From there, Diane waits for Steve to come home and demonstrates the spiritual entity that pushes her and Carole Anne along the floor toward where the kitchen table was. That night, the tree outside Robbie’s room crashes through the window, grabbing him and Carol Anne is sucked into the television.
The family hires a family of parapsychologists, led by Drs. Martha Lesh (Beatrice Straight; a role which Pauline Kael thought was distractingly boring; I’m not following that one). They conclude that the spirits are poltergeists; confirmed when they enter Robbie and Carol Anne’s bedroom and find everything spinning in a cyclone, straining their credulity.
It’s a creepy night as the team deals with hallucinations, glowing orbs, and moving steak cutlets. In one scene, one of the parapsychologists heads to the kitchen for snacks, pulling out a t-bone from the fridge which crawls along the countertop and then rots. Freaked, he heads into the bathroom, looks into the mirror and watches as his face melts (the film’s least effective gag; improved upon in Raiders of the Lost Ark).
Later that night, as things calm down, Spielberg engages a brilliant and intimate moment between Diane, Robbie, and Dr. Martha, having them all whisper as the rest of the house sleeps, with Dr. Martha acting as the surrogate grandparent attempting to calm them down, specifically the young boy, explaining how the poltergeists are spirits that weren’t yet ready to head “into the light” and enter heaven; perhaps angry or unworthy. And that the spirits in their Carol Anne and Robbie’s bedroom could indeed be evil.
Later, per the likes of Close Encounters, we see the glowing orbs come down the twisting staircase and we hear Carol Anne’s voice. They decide to head through their closet where the ghost portal resides, hoping to grab Carole Anne by throwing a rope through the closet which appears in the living room. Diane falls through, grabbing Carol Anne and the two are covered in pink ectoplasm; an effect that Ghostbusters (1984) would adopt seven years later.
With Carol Anne rescued, the family decides to pack up and leave. The next day, Steve meets his boss to talk about the next phase of development; where Steve can get the best view in the neighborhood, overlooking the valley. The camera then pulls out, revealing a massive graveyard that will have to be dug up and transferred and Steven pieces it together; much of the neighborhood required the same extraction of the dead, including their current house.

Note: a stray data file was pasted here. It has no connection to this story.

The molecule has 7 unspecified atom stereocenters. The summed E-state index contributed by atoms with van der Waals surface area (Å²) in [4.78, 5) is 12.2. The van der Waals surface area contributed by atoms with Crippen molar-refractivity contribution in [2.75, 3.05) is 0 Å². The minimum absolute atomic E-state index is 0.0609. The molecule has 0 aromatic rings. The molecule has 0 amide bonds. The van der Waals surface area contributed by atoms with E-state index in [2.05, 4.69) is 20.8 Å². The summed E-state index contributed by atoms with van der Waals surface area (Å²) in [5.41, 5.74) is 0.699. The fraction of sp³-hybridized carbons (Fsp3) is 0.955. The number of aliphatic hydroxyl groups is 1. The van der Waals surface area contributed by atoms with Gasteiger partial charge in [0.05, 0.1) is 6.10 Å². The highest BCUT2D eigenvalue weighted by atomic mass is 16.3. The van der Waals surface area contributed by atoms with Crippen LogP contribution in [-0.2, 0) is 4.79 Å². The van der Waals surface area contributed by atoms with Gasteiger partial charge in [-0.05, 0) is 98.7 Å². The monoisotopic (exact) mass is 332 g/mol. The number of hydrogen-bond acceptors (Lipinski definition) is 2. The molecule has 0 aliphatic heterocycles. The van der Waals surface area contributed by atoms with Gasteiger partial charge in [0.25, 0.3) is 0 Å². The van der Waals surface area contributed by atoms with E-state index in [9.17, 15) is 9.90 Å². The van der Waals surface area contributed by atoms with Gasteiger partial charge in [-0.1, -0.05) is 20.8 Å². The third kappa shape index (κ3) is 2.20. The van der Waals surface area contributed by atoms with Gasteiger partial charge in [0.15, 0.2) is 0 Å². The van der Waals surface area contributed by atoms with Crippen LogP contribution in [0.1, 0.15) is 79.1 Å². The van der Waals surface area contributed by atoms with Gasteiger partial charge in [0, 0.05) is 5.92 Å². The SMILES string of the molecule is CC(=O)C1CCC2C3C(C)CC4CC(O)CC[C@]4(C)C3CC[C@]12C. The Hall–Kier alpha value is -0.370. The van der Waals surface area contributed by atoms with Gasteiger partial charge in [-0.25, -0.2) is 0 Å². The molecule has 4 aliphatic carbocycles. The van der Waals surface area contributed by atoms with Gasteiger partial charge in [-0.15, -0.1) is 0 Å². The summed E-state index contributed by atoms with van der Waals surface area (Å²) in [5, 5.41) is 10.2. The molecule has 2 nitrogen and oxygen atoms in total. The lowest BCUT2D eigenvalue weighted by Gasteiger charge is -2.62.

Heading out on business, Steve leaves to go quit his job while Dana heads off on a date, leaving Diane, Robbie, and Carole Anne alone where the evil attacks once again; a clown doll comes alive and attacks Robbie. Diane is attacked by invisible forces in a clever and terrifying scene, dragged across the ceiling of her bedroom and ending in the freshly dug up pool where the corpses rise, their bone and rotted skin hanging off, hidden in the water and she tries to climb out, grabbing her kids as Steve arrives back home and the old coffins and bodies that hadn’t been transferred rise up, and the house completely implodes.
Like Jurassic Park (1994), the movie uses digital effects as a compliment; never trying to take design of complex or ornate elements, but rather using only lights and glows combined with practical light gags to amp it up. Everything else is practical; that is, it’s all plastic and therefore believable. Some might not be homeruns, but all of it is entertaining. It’s the type of movie that has become a classic because real elements don’t age like computer effects. They are timeless and require that filmmakers use the language of cinema to pull off the magic. Only the melting face could be considered bogus, but even that is fun enough to laugh at. I’m not sure why I’ve always thought this was some second tier movie, good but not great. This is one of the greatest horror films ever made; easily in the top twenty, maybe in the top ten. And for as much as I respect that Tobe Hooper contributed, this is a Spielberg movie and it’s no wonder that, yet again, he created a timeless piece of cinema.
BELOW: One of simplest-creepiest scare gags